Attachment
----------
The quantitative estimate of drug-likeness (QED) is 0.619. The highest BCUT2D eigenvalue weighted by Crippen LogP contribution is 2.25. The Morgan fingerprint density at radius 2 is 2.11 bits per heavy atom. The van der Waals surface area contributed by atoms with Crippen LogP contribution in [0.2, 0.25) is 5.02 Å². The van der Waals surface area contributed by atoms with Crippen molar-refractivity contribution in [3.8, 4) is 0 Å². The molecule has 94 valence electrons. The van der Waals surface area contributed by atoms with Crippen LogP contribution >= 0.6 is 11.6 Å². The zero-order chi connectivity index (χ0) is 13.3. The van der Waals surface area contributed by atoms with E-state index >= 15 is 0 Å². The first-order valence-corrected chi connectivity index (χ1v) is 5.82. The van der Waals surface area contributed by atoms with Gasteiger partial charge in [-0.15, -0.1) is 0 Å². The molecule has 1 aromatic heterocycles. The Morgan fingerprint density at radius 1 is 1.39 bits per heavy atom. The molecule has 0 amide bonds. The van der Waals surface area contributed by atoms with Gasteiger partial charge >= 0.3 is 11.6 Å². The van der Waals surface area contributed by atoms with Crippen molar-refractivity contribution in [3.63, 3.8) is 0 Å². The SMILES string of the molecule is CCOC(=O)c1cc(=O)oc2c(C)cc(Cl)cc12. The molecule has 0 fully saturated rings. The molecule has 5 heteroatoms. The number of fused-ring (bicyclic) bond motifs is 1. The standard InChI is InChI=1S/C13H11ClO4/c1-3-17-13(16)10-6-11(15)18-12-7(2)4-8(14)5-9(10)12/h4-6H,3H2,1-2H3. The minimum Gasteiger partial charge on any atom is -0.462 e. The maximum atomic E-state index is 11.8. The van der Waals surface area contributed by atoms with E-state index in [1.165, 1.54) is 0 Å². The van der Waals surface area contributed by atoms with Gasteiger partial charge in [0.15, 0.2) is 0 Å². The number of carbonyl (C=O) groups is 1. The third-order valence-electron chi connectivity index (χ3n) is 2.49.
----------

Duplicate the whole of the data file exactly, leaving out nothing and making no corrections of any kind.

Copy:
The quantitative estimate of drug-likeness (QED) is 0.619. The highest BCUT2D eigenvalue weighted by Crippen LogP contribution is 2.25. The Morgan fingerprint density at radius 2 is 2.11 bits per heavy atom. The van der Waals surface area contributed by atoms with Crippen LogP contribution in [0.2, 0.25) is 5.02 Å². The van der Waals surface area contributed by atoms with Crippen molar-refractivity contribution in [3.8, 4) is 0 Å². The molecule has 94 valence electrons. The van der Waals surface area contributed by atoms with Crippen LogP contribution >= 0.6 is 11.6 Å². The zero-order chi connectivity index (χ0) is 13.3. The van der Waals surface area contributed by atoms with E-state index >= 15 is 0 Å². The first-order valence-corrected chi connectivity index (χ1v) is 5.82. The van der Waals surface area contributed by atoms with Gasteiger partial charge in [-0.15, -0.1) is 0 Å². The molecule has 1 aromatic heterocycles. The Morgan fingerprint density at radius 1 is 1.39 bits per heavy atom. The molecule has 0 amide bonds. The van der Waals surface area contributed by atoms with Gasteiger partial charge >= 0.3 is 11.6 Å². The van der Waals surface area contributed by atoms with Crippen molar-refractivity contribution in [3.63, 3.8) is 0 Å². The SMILES string of the molecule is CCOC(=O)c1cc(=O)oc2c(C)cc(Cl)cc12. The molecule has 0 fully saturated rings. The molecule has 5 heteroatoms. The number of fused-ring (bicyclic) bond motifs is 1. The standard InChI is InChI=1S/C13H11ClO4/c1-3-17-13(16)10-6-11(15)18-12-7(2)4-8(14)5-9(10)12/h4-6H,3H2,1-2H3. The minimum Gasteiger partial charge on any atom is -0.462 e. The maximum atomic E-state index is 11.8. The van der Waals surface area contributed by atoms with E-state index in [1.165, 1.54) is 0 Å². The van der Waals surface area contributed by atoms with Gasteiger partial charge in [0.15, 0.2) is 0 Å². The number of carbonyl (C=O) groups is 1. The third-order valence-electron chi connectivity index (χ3n) is 2.49.